You may be wondering what happened to the samples that were sent in as part of the powdery mildew citizen science scheme. Over the past month or so, I have been working with these samples with Waheed, so look no further than this update to find out! Continue reading
Last week two intriguing photographs of an orchid from Smigies in the Akamas peninsula, Pafos, Cyprus arrived in my in-box as an identification query to RNG herbarium. The plant was growing under pine trees. The photographs were taken in March 2014 (Fig. 1) by Andreas Lambrianides and I was asked for an ID.
Mystery orchid photo 1
Mystery orchid photo 2
The powdery mildew citizen science scheme was launched in mid-May. Since then samples have been received from as far north as Moray, Scotland, to the south coast around Portsmouth. Such a range shows, on a small scale the great abundance of powdery mildews, and will help to gain a truly representative overview of the pathogen in the UK.
After morphological analysis the potential powdery mildew species have been narrowed down with the results below.
Fungus: Potential Athrocladiella mougeotii Host: Lycium barbarum (Goji berry)
Extraction of the fungal DNA has begun and we are close to gaining sequence data for these species. This data will then allow for comparison with a vast library of other such DNA sequences and an accurate identification to be made.
Fungus: Potential Erysiphe knautiae Host: Knautia sp.
As I am sure you are all aware, it is Wimbledon fortnight! And of course, it would not be Wimbledon without rain (Saturday is not looking very promising according to the Met office) and decent amounts of strawberries! And by decent I mean 28,000 kg of strawberries, according to the official Wimbledon page.
My army of Strawberries…
(Elsanta, if anyone is wondering. Also, very tasty…)
This extraordinary quantity of strawberries comes in all shapes and sizes and that is precisely the sort of thing I find interesting. With my primary focus in botanical morphometrics it would have been surprising if I hadn’t taken the opportunity to investigate this further. Morphometrics goes much further than simple measurements and comparisons. It is a collection of tools that can help explain biological variation focusing on shape and sometimes size.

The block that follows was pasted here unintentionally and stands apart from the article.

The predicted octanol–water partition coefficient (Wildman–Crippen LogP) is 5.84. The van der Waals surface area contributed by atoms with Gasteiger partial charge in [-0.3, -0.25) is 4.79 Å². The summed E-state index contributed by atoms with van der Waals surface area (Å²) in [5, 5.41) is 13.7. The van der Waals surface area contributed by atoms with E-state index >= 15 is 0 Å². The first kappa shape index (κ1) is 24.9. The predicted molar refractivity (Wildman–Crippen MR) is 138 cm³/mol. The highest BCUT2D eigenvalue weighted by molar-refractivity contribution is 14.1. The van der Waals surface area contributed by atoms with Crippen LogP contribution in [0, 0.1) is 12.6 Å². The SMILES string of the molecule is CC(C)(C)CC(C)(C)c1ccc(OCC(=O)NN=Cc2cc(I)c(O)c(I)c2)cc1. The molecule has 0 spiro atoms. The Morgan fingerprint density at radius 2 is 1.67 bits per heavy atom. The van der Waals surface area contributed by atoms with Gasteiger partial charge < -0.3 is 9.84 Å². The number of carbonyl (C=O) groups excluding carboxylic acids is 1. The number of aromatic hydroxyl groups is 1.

To satisfy my curiosity, I went sampling (some people may call this “going to Sainsbury’s for strawberries” but I will insist on calling it sampling!) and picked up three different cultivars to study further. I have already noted just how diverse the shapes and sizes are even in the same punnet, and with the literature suggesting high variation depending on a range of factors (for example position of the fruit on the plant) this is shaping up to be a challenging exercise. I am currently collecting all the data I can from the strawberries, using everything in my disposal, from calipers to beakers full of water (thank you Archimedes!) and I am looking forward to the data analysis stage.
It’s tough working with strawberries… (Always sample more than you need.)
Next time you enjoy some strawberries take a moment to really look at their diverse and wonderful shapes. Last but not least, as a botanical twist: even though they are called “-berries” they are technically fleshy receptacles and the actual fruits are the little “seed-like” structures (called achenes). For a more thorough botanical look into strawberries do visit the Botanist in the Kitchen blog, which has a wonderfully engaging and detailed post on them.
Plant Life of South West Asia 8 Conference
The conference was held at the Royal Botanic Garden Edinburgh. RBGE, that has hosted the PLoSWA symposium on two previous occasions, in 1970 and 1985. RBGE is a world-renowned centre for plant science and education. Lectures, meetings and workshops took place in the main science buildings of the garden.
The PLoSWA conference (Plant Life of South West Asia) in Edinburgh 1- 5 July 2013 was attended by 123 participants from more than 30 different countries and comprised 14 Symposia with 72 lectures as well as 51 poster presentations. I have met and talked to many new scientists from different countries. Continue reading
One of the roles of the University of Reading Herbarium (RNG) is to support the activitites of research students, by providing material, which may be sampled under supervision. While Sue Mott (RNG Deputy Curator) was looking for a specimen for Widad Aljuhani, who is conducting PhD research on developing molecular tools for identification of date palm (Phoenix dactylifera L.) cultivars, she came across this slightly unusual specimen in the North African date palm folder (pictured below). One of the aspects of Widad’s project is to include date palm cultivars from other countries, to look for similarities at the molecular level. Continue reading
This morning I was lucky enough to find a sealed envelope waiting for me on my desk. I had an idea and hope of what it may contain, and was far from disappointed…
In mid-May of this year the Powdery Mildew Survey was launched: a project run jointly between the University of Reading and the RHS to help to form a more complete picture of powdery mildew presence in the UK and to develop cutting-edge, molecular identification techniques.
Figure 1: Powdery mildew survey ‘flyer’. This has been disseminated at RHS Chelsea Flower Show, as well as shows in Birmingham and the upcoming Hampton Court Flower Show
Within the envelope were samples of powdery mildew infected plant material all the way from Dollar, a small town near Stirling in Scotland. Continue reading
Posted in PhD research, Public Engagement with Science, RHS research
Tagged Ascomycota, Citizen Science, Erysiphales, Fungal identification, Fungi, Gardening Survey, Oli Ellingham, Oliver Ellingham, Pathology, Plant Pathology, Powdery Mildew, RHS, Royal Horticultural Society, Survey